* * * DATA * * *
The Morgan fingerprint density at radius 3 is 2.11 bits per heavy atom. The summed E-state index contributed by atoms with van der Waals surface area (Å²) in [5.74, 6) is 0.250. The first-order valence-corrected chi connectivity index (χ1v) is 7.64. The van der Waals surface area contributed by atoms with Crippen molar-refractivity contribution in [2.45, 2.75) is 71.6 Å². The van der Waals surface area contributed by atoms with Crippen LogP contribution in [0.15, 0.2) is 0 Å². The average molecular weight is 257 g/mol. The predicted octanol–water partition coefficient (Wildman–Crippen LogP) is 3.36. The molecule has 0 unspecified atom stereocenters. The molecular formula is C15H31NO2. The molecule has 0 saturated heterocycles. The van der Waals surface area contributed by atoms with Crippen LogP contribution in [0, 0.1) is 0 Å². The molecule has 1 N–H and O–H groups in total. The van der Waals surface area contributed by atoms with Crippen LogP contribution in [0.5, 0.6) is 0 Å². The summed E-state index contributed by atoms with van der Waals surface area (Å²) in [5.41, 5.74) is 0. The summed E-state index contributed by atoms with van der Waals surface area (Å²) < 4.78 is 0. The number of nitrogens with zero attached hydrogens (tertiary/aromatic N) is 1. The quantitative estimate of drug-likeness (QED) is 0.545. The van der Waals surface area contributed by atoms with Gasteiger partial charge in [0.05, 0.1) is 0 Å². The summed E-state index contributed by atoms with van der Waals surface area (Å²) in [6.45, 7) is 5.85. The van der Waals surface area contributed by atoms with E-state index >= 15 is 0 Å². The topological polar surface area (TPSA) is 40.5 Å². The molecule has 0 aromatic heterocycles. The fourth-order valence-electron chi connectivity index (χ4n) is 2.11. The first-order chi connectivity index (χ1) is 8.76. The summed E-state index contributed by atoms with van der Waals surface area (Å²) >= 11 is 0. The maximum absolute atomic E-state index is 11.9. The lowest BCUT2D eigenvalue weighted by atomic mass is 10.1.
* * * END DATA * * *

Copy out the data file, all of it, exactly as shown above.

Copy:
The Morgan fingerprint density at radius 3 is 2.11 bits per heavy atom. The summed E-state index contributed by atoms with van der Waals surface area (Å²) in [5.74, 6) is 0.250. The first-order valence-corrected chi connectivity index (χ1v) is 7.64. The van der Waals surface area contributed by atoms with Crippen molar-refractivity contribution in [2.45, 2.75) is 71.6 Å². The van der Waals surface area contributed by atoms with Crippen LogP contribution in [0.15, 0.2) is 0 Å². The average molecular weight is 257 g/mol. The predicted octanol–water partition coefficient (Wildman–Crippen LogP) is 3.36. The molecule has 0 unspecified atom stereocenters. The molecular formula is C15H31NO2. The molecule has 0 saturated heterocycles. The van der Waals surface area contributed by atoms with Crippen LogP contribution in [0, 0.1) is 0 Å². The molecule has 1 N–H and O–H groups in total. The van der Waals surface area contributed by atoms with Crippen LogP contribution in [0.5, 0.6) is 0 Å². The summed E-state index contributed by atoms with van der Waals surface area (Å²) in [5.41, 5.74) is 0. The summed E-state index contributed by atoms with van der Waals surface area (Å²) < 4.78 is 0. The number of nitrogens with zero attached hydrogens (tertiary/aromatic N) is 1. The quantitative estimate of drug-likeness (QED) is 0.545. The van der Waals surface area contributed by atoms with Gasteiger partial charge in [0.05, 0.1) is 0 Å². The summed E-state index contributed by atoms with van der Waals surface area (Å²) in [6.45, 7) is 5.85. The van der Waals surface area contributed by atoms with E-state index >= 15 is 0 Å². The topological polar surface area (TPSA) is 40.5 Å². The molecule has 0 aromatic heterocycles. The fourth-order valence-electron chi connectivity index (χ4n) is 2.11. The first-order chi connectivity index (χ1) is 8.76. The summed E-state index contributed by atoms with van der Waals surface area (Å²) >= 11 is 0. The maximum absolute atomic E-state index is 11.9. The lowest BCUT2D eigenvalue weighted by atomic mass is 10.1.